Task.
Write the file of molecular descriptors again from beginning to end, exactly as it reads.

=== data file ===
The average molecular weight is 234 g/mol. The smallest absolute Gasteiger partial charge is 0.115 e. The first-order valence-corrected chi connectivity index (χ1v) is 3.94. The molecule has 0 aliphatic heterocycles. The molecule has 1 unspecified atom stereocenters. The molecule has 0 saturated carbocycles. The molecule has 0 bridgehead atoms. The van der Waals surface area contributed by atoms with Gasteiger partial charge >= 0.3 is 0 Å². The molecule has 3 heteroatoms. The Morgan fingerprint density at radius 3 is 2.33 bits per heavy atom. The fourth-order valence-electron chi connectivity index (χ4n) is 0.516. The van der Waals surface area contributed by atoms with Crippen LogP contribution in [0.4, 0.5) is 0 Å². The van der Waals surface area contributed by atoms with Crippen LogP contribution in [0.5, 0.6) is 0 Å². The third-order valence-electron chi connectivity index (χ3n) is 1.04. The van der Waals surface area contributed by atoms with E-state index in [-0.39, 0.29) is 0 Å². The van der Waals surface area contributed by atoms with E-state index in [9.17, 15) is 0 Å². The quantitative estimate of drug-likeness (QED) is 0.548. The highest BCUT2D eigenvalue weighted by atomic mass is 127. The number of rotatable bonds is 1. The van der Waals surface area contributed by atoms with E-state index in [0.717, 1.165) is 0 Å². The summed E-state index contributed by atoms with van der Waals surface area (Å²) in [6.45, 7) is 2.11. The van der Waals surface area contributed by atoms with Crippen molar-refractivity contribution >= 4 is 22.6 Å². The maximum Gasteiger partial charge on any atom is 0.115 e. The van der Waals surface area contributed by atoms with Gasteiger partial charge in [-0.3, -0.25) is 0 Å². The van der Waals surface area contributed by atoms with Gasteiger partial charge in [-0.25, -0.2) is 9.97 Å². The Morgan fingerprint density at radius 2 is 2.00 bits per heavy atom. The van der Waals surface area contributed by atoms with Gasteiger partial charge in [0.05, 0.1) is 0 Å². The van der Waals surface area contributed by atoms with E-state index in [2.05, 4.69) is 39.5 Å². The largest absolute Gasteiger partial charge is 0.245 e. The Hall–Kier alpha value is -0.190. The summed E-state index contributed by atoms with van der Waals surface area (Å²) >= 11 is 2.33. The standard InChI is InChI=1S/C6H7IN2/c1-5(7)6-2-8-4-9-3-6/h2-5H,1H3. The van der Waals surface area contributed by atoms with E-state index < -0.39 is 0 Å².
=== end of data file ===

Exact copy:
The average molecular weight is 234 g/mol. The smallest absolute Gasteiger partial charge is 0.115 e. The first-order valence-corrected chi connectivity index (χ1v) is 3.94. The molecule has 0 aliphatic heterocycles. The molecule has 1 unspecified atom stereocenters. The molecule has 0 saturated carbocycles. The molecule has 0 bridgehead atoms. The van der Waals surface area contributed by atoms with Gasteiger partial charge >= 0.3 is 0 Å². The molecule has 3 heteroatoms. The Morgan fingerprint density at radius 3 is 2.33 bits per heavy atom. The fourth-order valence-electron chi connectivity index (χ4n) is 0.516. The van der Waals surface area contributed by atoms with Crippen LogP contribution in [0.4, 0.5) is 0 Å². The van der Waals surface area contributed by atoms with Crippen LogP contribution in [0.5, 0.6) is 0 Å². The third-order valence-electron chi connectivity index (χ3n) is 1.04. The van der Waals surface area contributed by atoms with E-state index in [-0.39, 0.29) is 0 Å². The van der Waals surface area contributed by atoms with E-state index in [9.17, 15) is 0 Å². The quantitative estimate of drug-likeness (QED) is 0.548. The highest BCUT2D eigenvalue weighted by atomic mass is 127. The number of rotatable bonds is 1. The van der Waals surface area contributed by atoms with E-state index in [0.717, 1.165) is 0 Å². The summed E-state index contributed by atoms with van der Waals surface area (Å²) in [6.45, 7) is 2.11. The van der Waals surface area contributed by atoms with Crippen molar-refractivity contribution >= 4 is 22.6 Å². The maximum Gasteiger partial charge on any atom is 0.115 e. The van der Waals surface area contributed by atoms with Gasteiger partial charge in [-0.3, -0.25) is 0 Å². The van der Waals surface area contributed by atoms with Gasteiger partial charge in [-0.25, -0.2) is 9.97 Å². The Morgan fingerprint density at radius 2 is 2.00 bits per heavy atom. The van der Waals surface area contributed by atoms with Gasteiger partial charge in [0.05, 0.1) is 0 Å². The van der Waals surface area contributed by atoms with E-state index in [2.05, 4.69) is 39.5 Å². The largest absolute Gasteiger partial charge is 0.245 e. The Hall–Kier alpha value is -0.190. The summed E-state index contributed by atoms with van der Waals surface area (Å²) >= 11 is 2.33. The standard InChI is InChI=1S/C6H7IN2/c1-5(7)6-2-8-4-9-3-6/h2-5H,1H3. The van der Waals surface area contributed by atoms with E-state index < -0.39 is 0 Å².